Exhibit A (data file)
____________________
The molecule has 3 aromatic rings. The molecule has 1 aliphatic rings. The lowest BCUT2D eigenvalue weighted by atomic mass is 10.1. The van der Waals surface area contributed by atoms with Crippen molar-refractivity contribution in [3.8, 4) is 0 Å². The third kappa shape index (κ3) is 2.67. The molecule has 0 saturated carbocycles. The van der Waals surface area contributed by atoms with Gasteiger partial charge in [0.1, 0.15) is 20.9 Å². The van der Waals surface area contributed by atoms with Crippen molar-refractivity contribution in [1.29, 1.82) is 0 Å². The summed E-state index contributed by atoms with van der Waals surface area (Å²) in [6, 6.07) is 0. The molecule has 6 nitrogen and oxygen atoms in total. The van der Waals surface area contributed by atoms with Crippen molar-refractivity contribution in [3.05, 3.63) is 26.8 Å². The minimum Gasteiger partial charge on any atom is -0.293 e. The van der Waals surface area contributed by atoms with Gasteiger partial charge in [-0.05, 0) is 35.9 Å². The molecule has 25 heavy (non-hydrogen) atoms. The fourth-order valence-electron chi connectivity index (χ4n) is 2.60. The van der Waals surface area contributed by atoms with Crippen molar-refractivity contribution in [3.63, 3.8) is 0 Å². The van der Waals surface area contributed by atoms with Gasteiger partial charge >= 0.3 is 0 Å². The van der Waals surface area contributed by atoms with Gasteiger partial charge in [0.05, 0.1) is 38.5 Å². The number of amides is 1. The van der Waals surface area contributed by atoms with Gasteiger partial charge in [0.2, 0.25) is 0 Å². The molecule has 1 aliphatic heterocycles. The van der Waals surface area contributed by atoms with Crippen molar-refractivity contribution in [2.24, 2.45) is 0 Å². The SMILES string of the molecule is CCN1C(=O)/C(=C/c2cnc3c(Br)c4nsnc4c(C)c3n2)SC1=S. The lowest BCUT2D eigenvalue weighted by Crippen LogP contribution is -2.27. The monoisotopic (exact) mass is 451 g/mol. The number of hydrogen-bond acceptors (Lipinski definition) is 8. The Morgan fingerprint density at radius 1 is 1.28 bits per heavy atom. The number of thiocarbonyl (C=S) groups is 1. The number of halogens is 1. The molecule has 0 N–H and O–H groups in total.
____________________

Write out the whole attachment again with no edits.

The molecule has 3 aromatic rings. The molecule has 1 aliphatic rings. The lowest BCUT2D eigenvalue weighted by atomic mass is 10.1. The van der Waals surface area contributed by atoms with Crippen molar-refractivity contribution in [3.8, 4) is 0 Å². The third kappa shape index (κ3) is 2.67. The molecule has 0 saturated carbocycles. The van der Waals surface area contributed by atoms with Gasteiger partial charge in [0.1, 0.15) is 20.9 Å². The van der Waals surface area contributed by atoms with Crippen molar-refractivity contribution in [1.29, 1.82) is 0 Å². The summed E-state index contributed by atoms with van der Waals surface area (Å²) in [6, 6.07) is 0. The molecule has 6 nitrogen and oxygen atoms in total. The van der Waals surface area contributed by atoms with Crippen molar-refractivity contribution in [3.05, 3.63) is 26.8 Å². The minimum Gasteiger partial charge on any atom is -0.293 e. The van der Waals surface area contributed by atoms with Gasteiger partial charge in [-0.05, 0) is 35.9 Å². The molecule has 25 heavy (non-hydrogen) atoms. The fourth-order valence-electron chi connectivity index (χ4n) is 2.60. The van der Waals surface area contributed by atoms with Crippen molar-refractivity contribution in [3.63, 3.8) is 0 Å². The van der Waals surface area contributed by atoms with Gasteiger partial charge >= 0.3 is 0 Å². The van der Waals surface area contributed by atoms with Gasteiger partial charge in [0.05, 0.1) is 38.5 Å². The number of amides is 1. The van der Waals surface area contributed by atoms with Gasteiger partial charge in [0.2, 0.25) is 0 Å². The molecule has 1 aliphatic heterocycles. The van der Waals surface area contributed by atoms with Crippen molar-refractivity contribution in [2.24, 2.45) is 0 Å². The SMILES string of the molecule is CCN1C(=O)/C(=C/c2cnc3c(Br)c4nsnc4c(C)c3n2)SC1=S. The lowest BCUT2D eigenvalue weighted by Crippen LogP contribution is -2.27. The monoisotopic (exact) mass is 451 g/mol. The number of hydrogen-bond acceptors (Lipinski definition) is 8. The Morgan fingerprint density at radius 1 is 1.28 bits per heavy atom. The number of thiocarbonyl (C=S) groups is 1. The number of halogens is 1. The molecule has 0 N–H and O–H groups in total.